Institutionalizing people with disabilities hasn't stopped — it just has a different name
They may be deemed our most vulnerable, but those with disabilities are often treated as the least valuable
In the 1950s, the Cohen family was torn apart. Doctors diagnosed the Cohens' two little boys, Alfie and Louis, with intellectual disabilities, but there was no help at home. Instead, they told the family the children would be better off in Orillia, Ont., in a provincial institution for people with intellectual disabilities (later known as the Huronia Regional Centre) and to forget them. Their brothers and sisters didn't know what happened: how the boys lived, suffered and died or where Louis was buried.
In 2013, after the Ontario government reached a settlement in a class-action lawsuit initiated by survivors of Huronia, the surviving Cohen siblings started searching for information about Alfie and Louis, a story told in the documentary Unloved: Huronia's Forgotten Children.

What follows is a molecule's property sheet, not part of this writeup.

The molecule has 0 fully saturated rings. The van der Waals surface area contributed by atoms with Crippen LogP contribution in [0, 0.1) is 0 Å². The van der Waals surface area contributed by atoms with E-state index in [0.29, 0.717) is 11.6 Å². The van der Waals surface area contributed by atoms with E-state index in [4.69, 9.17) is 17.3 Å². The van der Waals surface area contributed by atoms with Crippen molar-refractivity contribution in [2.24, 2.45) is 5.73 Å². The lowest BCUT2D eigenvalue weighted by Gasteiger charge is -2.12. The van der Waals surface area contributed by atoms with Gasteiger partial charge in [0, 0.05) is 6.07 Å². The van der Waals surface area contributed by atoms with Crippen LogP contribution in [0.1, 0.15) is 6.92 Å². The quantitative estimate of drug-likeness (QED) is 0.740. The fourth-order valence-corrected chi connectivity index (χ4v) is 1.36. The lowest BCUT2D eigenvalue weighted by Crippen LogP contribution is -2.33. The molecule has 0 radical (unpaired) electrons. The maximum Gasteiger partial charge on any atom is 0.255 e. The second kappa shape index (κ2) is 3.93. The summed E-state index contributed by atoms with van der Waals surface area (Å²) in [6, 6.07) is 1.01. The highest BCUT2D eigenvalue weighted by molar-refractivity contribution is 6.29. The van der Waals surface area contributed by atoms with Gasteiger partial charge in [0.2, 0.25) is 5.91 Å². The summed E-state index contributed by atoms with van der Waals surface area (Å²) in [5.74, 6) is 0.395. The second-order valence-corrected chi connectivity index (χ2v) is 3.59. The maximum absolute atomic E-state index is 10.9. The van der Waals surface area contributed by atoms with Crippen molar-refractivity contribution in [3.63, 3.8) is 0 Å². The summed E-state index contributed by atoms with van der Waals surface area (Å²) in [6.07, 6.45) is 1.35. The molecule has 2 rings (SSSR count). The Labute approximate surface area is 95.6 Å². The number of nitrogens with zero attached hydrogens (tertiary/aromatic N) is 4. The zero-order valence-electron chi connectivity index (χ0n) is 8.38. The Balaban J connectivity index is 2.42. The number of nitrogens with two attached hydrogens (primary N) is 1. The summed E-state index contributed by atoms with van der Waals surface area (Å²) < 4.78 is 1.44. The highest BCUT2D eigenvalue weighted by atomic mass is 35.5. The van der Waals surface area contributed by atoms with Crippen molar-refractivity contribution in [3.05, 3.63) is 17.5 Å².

Premier Kathleen Wynne apologized for harm done to the boys and generations of others at provincial-run institutions such as Huronia. "Their humanity was undermined. They were separated from their families and robbed of their potential, their comfort, their safety and their dignity," she said. "We will protect the memory of all those who have suffered, help to tell their stories and ensure that the lessons of this time are not lost."
However, that promise was not kept. People with intellectual disabilities remain vulnerable to abuse and abandonment despite the community programs brought in to replace institutional care.
The tragic history of care for people with intellectual disabilities
Institutions like Huronia first opened roughly 150 years ago to provide specialized care for people with intellectual disabilities, many of whom until that point had been abandoned in hostels and hospitals and improperly confined in jails. But behind those walls, residents were often abused and neglected. And the public knew about Huronia's poor living conditions as early as 1960, when journalist and historian Pierre Berton warned about the "horrors" that can arise when people are out of sight and out of mind, as they were in Orillia.